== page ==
Notch sensitivity is a pretty key consideration in plastic manufacturing, but it’s safe to say that it’s a pretty niche term for everyone else, especially since it’s not very widely used outside the manufacturing sector. So before we go into the various reasons why it’s so important, let’s get you up to speed with a quick refresher on exactly what we mean by the term.
To give you the technical definition, ‘notch sensitivity’ measures the extent to which a plastic product’s structural integrity is weakened by ‘stress-causing notches’ in its structure. In other words, how much more likely it is to break when it’s already sustained scratches, cracks, or holes in its body.
As a general rule, the more ductile a given material is, the lower its notch sensitivity tends to be. Low-density polyethylene, for example (the sort used for plastic bags and panelling) has a low notch sensitivity, whereas medium and high density polyethylene (MDPE and HDPE) are both slightly more brittle materials, which gives them a higher notch sensitivity. However, their chemical makeup equally makes them more resistant to sustaining damage in the first place, so it’s not a zero sum calculation!
Why is notch sensitivity important?
Notch sensitivity is worth taking into account for any plastic product, as it contributes to its overall durability – and as everyone knows, the most durable plastic products are more sustainable, more versatile, and provide better value for money. So while notch sensitivity is a relevant consideration whatever the nature of your plastic product, it’s exceptionally important for a safety-critical product, such as a set of our plastic safety steps.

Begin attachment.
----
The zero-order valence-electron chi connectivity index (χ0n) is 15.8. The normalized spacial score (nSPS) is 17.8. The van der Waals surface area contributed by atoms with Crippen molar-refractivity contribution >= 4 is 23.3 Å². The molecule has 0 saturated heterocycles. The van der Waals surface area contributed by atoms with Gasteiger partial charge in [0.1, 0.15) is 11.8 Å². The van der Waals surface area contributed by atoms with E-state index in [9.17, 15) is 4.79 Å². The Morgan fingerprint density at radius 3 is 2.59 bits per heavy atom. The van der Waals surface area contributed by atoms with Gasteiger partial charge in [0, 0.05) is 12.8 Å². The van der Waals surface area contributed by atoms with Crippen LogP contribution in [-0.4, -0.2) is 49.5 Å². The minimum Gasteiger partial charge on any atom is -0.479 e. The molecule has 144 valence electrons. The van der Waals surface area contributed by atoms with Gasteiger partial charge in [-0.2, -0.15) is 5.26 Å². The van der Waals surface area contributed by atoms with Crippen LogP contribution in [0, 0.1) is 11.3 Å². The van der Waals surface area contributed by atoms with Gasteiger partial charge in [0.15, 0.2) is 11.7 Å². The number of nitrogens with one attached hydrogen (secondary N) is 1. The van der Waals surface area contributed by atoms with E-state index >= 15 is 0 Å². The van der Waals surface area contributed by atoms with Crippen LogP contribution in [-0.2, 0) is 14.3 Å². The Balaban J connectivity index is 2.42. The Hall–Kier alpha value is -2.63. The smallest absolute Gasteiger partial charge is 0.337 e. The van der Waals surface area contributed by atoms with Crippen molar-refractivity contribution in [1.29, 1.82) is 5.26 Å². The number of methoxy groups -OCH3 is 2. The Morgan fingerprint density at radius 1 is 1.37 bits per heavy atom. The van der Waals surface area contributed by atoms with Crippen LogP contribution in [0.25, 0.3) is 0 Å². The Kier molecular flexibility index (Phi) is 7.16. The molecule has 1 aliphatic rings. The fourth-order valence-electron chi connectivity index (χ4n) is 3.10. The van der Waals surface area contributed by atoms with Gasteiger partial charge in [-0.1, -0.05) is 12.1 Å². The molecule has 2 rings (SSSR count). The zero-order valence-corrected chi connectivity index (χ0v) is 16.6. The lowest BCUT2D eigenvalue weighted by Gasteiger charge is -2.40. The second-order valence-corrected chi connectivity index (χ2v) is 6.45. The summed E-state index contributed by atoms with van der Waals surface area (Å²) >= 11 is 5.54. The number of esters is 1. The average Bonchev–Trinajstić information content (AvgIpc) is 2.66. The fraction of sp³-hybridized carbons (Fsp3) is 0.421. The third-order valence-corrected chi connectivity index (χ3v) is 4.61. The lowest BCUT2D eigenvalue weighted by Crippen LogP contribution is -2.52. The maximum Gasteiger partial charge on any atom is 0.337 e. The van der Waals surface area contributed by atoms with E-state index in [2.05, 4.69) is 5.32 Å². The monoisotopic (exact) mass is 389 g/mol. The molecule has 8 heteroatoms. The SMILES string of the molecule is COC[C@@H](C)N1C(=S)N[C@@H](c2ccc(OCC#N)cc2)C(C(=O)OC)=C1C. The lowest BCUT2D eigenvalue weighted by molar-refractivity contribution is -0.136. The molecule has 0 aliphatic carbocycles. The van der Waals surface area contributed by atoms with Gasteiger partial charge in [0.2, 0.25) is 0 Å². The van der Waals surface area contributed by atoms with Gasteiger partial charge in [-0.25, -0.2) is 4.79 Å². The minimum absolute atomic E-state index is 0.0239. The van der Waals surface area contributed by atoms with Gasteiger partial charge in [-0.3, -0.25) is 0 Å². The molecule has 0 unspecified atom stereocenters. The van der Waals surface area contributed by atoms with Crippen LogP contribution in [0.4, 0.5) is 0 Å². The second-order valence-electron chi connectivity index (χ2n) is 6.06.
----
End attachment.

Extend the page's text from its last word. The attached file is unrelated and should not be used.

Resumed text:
In a nutshell, if your plastic product is used in more active settings such as the great outdoors or in sporting environments, there’s a higher chance that it’s going to be subjected to sudden shocks through knocks, bumps or other casual impacts. And if a human being is using it at the time, especially if it’s taking the weight of their body (such as the aforementioned safety steps), then it could have safety implications – a structural failure could all too easily end up leading to injuries.
That makes notch sensitivity a crucial consideration, as any defects or damage to the plastic’s structural integrity must be immediately (and if necessary, continually) evaluated to ensure they don’t contribute to a tangible threat to human health and safety.
Active environments aren’t the only settings where notch sensitivity is particularly important. It’s also a constant priority for agricultural settings, where plastic tanks might be used to store liquids, foodstuffs, and even livestock. Even a small crack in one of the plastic tanks we created for the Scottish Salmon Company would be a major cause for concern – if it widened into a serious breach, it could lead to the death of every fish in the tank.
So what about your plastic product?
When you choose us here at Excelsior to help you create your plastic product, one of the first discussions we’ll have with you will focus on exactly how you intend your product to be used, and by extension, what sort of casual wear and tear might it be expected to endure on a regular basis. This can then inform our decisions on its build, shape, and exactly which material to use – we predominately work with MDPE and HDPE, and use our roto-moulding process to bring your product to life.
We’ve now got more than a century of experience behind us here at Excelsior, giving us more than 100 years of passion and expertise that we can use to ensure that your product is durable, economical, and practical – so that your plastic product provides you with the very best return on investment. Just take a look at some of our successful case studies for previous clients, or give us a call on 0161 765 2010 to see what we can do for you!